Although we tend to shy away from acknowledging that restraint can happen, we need to acknowledge, one, that it does. Two, that it can and does cause harm for everyone involved. Three, actually, there are ways that we can make it better. It's asking someone, "If we have to hold you, how can we do that in a way that is most sensitive?" Whether that's about having a beanbag, or if a person has a preference for female staff or male staff. Or whether it's in prime whether it's a prime restraint. It's about staff that are prepared to have those conversations around both sexual health and sexual safety.

It's about recognizing that we need to move from a place where diagnosis might overshadow somebody's distress or discomfort. Just having that awareness that we don't have all the answers but there are external services that do exist and often more than willing to come into our service and support us or somewhere where we can signposts our patients to. It's also about having policies and procedures. Traditionally, if there has been an incident around sexual violence the response is inconsistent because there isn't something that we are able to follow, in terms of both the practical response but also the emotional response.

Ella: You mentioned there that 50% of women admitted to inpatient settings, like mental health wards, have experienced sexual harm and assault. How important is it for staff who are on the wards to know someone's history before they're admitted?

Rachel: I actually think that's a really important question because actually, I don't think it's important at all. The reason I say that is although routine inquiry is vital, not every person is going to be willing or able to disclose. Something I've spoken about is my personal experience with sexual violence. I actually didn't tell a single mental health professional for over 12 years. Rather than putting the onus on the patient to make that disclosure, it's actually about coming from the approach where we assume everyone may have had experience of one, trauma but two, sexual trauma.

I think just being aware that those statistics can be really helpful. We're not just looking at our patients. The staff that we work with, visitors that come into contact with the service, and of course, first and foremost, our patients, they are all likely to have some kind of trauma history and they are certainly a lot more likely to have a sexual trauma history. Instead of a person having to make that disclosure, we just assume and we look at what we can do to create environments that are inclusive of someone that may or may not have been a survivor or a victim of sexual violence.

Ella: Thank you so much for explaining that. I understand completely now that what you're saying is, rather than having a patient disclose or have to disclose, it's more that staff members are prepared and trained.

Rachel: Yes, training is really important. Certainly, the work that I've done, and also just the literature around this subject, it's staff aware that sexual safety and sexual health is part of their role and they also recognize it as being very important. That much fewer staff are actually having or able to have those conversations and that is where training comes in. It's training about looking at how can we be more confident to have those conversations and how can we just improve knowledge of the subject because that's often something that can put people off is if there is a question, what if I don't know the answer? That's what a lot of people said, and I'm really pleased that in the standard, there is a recommendation for co-produced training around just increase in knowledge.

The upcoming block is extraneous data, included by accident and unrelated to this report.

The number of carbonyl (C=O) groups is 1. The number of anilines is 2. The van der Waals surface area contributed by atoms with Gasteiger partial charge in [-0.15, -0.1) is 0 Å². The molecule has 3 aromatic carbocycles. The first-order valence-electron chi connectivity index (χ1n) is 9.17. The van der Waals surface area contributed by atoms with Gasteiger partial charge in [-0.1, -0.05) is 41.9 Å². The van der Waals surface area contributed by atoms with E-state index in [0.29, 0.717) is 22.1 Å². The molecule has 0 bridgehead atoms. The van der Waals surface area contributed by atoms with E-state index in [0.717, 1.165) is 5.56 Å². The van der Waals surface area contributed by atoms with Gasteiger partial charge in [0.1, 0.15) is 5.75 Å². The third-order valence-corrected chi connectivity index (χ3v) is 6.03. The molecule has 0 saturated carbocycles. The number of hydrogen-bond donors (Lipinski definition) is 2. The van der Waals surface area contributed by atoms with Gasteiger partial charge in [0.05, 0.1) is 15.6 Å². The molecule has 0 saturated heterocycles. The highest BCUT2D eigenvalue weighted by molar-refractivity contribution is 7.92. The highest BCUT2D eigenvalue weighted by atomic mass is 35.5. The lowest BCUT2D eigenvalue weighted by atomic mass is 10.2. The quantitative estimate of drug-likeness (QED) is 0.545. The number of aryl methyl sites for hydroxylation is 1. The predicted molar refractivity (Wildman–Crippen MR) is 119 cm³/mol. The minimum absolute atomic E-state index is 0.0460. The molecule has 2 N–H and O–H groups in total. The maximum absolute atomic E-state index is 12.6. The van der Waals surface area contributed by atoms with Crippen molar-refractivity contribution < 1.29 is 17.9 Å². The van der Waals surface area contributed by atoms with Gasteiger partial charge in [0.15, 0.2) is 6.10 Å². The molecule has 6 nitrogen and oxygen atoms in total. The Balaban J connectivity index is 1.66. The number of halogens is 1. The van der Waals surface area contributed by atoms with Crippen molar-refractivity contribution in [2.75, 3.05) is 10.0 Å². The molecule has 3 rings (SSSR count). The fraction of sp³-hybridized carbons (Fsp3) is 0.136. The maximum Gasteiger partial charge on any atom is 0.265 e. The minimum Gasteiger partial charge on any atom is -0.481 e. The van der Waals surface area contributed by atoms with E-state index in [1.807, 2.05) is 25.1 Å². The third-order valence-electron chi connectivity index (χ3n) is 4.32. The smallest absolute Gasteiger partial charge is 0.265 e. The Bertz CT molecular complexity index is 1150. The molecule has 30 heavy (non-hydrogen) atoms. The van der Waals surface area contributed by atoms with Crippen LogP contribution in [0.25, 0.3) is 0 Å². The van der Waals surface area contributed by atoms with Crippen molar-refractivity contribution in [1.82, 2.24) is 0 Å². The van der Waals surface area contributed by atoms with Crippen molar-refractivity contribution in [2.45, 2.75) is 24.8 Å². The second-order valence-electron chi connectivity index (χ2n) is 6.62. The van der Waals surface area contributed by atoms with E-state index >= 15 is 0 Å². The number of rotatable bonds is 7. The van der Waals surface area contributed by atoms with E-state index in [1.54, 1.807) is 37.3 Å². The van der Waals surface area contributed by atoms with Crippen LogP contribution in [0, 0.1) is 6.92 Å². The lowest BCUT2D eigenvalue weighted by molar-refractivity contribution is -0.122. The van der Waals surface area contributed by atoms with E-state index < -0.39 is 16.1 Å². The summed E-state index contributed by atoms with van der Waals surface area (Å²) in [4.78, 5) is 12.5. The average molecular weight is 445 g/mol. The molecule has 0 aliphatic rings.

Ella: Absolutely. Amar, what do you feel are the consequences of not educating people about sex on the wards? I do think that we as a society would like to pretend that mental health patients and service users are not sexual people.

Dr Amar: This is really important. Rachel has done some fantastic work on this topic already. One of the things about trying to raise the profile of sexual safety and being free from sexual harm is about recognizing individual sexuality and sexual needs. Part of what we want to encourage people to do is to have more conversations because the more that we can really start understanding each individual person's history and experience, how they want to be related to and talked to, and referred to how they express their own needs, sexual and non-sexual, and how we can support that when they come into a mental health setting, the better we'll be able to work together collaboratively and ensure that people are able to be themselves.

It's when people start to feel like their needs aren't being met, that they're not being heard, that people will resort to behaviors that are ultimately unhelpful for themselves and those around them. We really want to encourage through the sexual standards and through the improvement collaborative that teams of staff and service users together start to have conversations about what we expect from each other. One of those is to find ways for us to understand better the sexual health of our service users and how to improve people's sexual health but also their sexual needs and their desires and how they can make sure that they meet those needs in a way that's safe for themselves and those around them.

Ella: Rachel, what do you think are the societal restrictions that we have on mental health patients and service users not being sexual people? Why do you think that's happened?

Rachel: A lot of this comes probably just through that stereotypical view of a person with mental illness. As mental health professionals, we come back or we reflect the society so those same views that people may have, in terms of a person with mental illness, doesn't have the capacity to choose a partner or to engage in healthy sexual behavior, relationships, or the view that someone with mental illness is more likely to engage in risky sex behavior. The reality is that our patients are more likely to engage in risky sex or the sex trade, they are more likely to have multiple partners, they are more likely to have unprotected sex, unplanned pregnancy, or be victims of sexual violence or domestic violence. 

That shows that one, they are capable of having sex but it also shows that they aren't receiving support from services in terms of access to sexual health services in terms of knowledge about sex and healthy relationships. It's about our first professionals, one, to recognize and respond to our own biases around the idea that people do not engage in sexual activity and two, actually, look at what we can do to overcome those biases. We need to abandon the idea that our patients do not have sex and we need to embrace those conversations with them and recognize that they have a right to healthy and loving relationships just as you or I do.